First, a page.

Trial Set in Taiwan for 2 Liu Murder Suspects

Times Staff Writer

The murder trial of two Taiwan gangsters accused of killing Chinese-American journalist Henry Liu in California will be held before a three-judge panel on April 2, the Taipei District Court announced Friday.

Earlier this week the two defendants, Chen Chi-li, reputed leader of United Bamboo, Taiwan’s most powerful criminal gang, and Wu Tun, another Bamboo gang member, appeared at the preliminary hearing portion of the trial.

Chen and Wu are charged in the Oct. 15 killing of Liu, a critic of the Taiwan government who was shot to death in the garage of his home in Daly City, a suburb of San Francisco. Both men are being tried in their native Taiwan, where they returned after the crime, because the island nation has no extradition treaty with the United States.


Orders to Kill Cited

At their preliminary hearing last Wednesday, Chen and Wu said they were ordered to kill Liu by Vice Adm. Wang Hsi-ling, former chief of military intelligence in Taiwan. They said Wang told them Liu had betrayed his country with his writings and that he was an agent of Taiwan who was acting as a double agent for China.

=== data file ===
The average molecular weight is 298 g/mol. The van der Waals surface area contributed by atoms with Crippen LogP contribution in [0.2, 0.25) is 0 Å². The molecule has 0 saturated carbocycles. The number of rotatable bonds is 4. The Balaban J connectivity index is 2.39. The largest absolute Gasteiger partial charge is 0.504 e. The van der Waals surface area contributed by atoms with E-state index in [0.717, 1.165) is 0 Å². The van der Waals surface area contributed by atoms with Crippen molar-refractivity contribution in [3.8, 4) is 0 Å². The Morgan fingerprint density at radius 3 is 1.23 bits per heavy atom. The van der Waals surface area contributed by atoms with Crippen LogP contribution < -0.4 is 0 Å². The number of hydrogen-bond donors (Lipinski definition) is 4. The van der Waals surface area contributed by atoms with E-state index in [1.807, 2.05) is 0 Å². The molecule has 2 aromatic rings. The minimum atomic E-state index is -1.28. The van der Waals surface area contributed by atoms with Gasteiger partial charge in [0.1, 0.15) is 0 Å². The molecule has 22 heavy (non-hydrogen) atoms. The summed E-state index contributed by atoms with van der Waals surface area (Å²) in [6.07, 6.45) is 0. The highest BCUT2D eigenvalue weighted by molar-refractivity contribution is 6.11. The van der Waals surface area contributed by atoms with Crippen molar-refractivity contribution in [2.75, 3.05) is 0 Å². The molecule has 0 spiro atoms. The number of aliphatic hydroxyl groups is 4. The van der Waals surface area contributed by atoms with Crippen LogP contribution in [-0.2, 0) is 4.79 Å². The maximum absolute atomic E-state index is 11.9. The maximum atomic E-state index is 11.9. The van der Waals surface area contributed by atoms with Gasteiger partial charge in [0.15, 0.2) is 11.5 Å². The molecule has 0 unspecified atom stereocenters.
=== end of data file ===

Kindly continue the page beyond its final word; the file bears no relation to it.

Wang and two of his subordinates in military intelligence, Chen Hu-men and Hu Yi-min, have been stripped of their duties and placed in custody while under investigation in the Liu killing.

Also on Friday, a leading Taipei newspaper reported that Chen Hu-men has admitted to investigators that he provided a photograph of Liu and the journalist’s address to Chen Chi-li before the murder.

Not Asked to Kill

The United Daily News, published by a high official in the ruling Kuomintang Party, said it had learned that Chen Hu-men had “admitted that before Chen Chi-li left Taiwan, he gave him relevant materials including Henry Liu’s picture and address,” but that “he told investigators that he definitely did not ask Chen Chi-li to kill anyone.”

The article also quoted Wang as having told military investigators that he never asked Chen Chi-li to kill Liu, nor did Chen tell him about the killing after he returned from the United States.

Wang acknowledged, however, that he, Chen Chi-li and Hu Yi-min, the third intelligence official in military custody, were together with others when a discussion began about Henry Liu’s activities in the United States, including his publication of a critical biography of Taiwan President Chiang Ching-kuo, the paper said.

Wang related that someone commented that after going to the United States, Liu had “turned around and criticized the government” and “should be taught a lesson,” the paper said. Chen Chi-li also said Liu should be taught a lesson, and Wang said he casually echoed agreement, the paper said.

It was after this conversation that Chen Chi-li received training from the intelligence bureau, the paper said.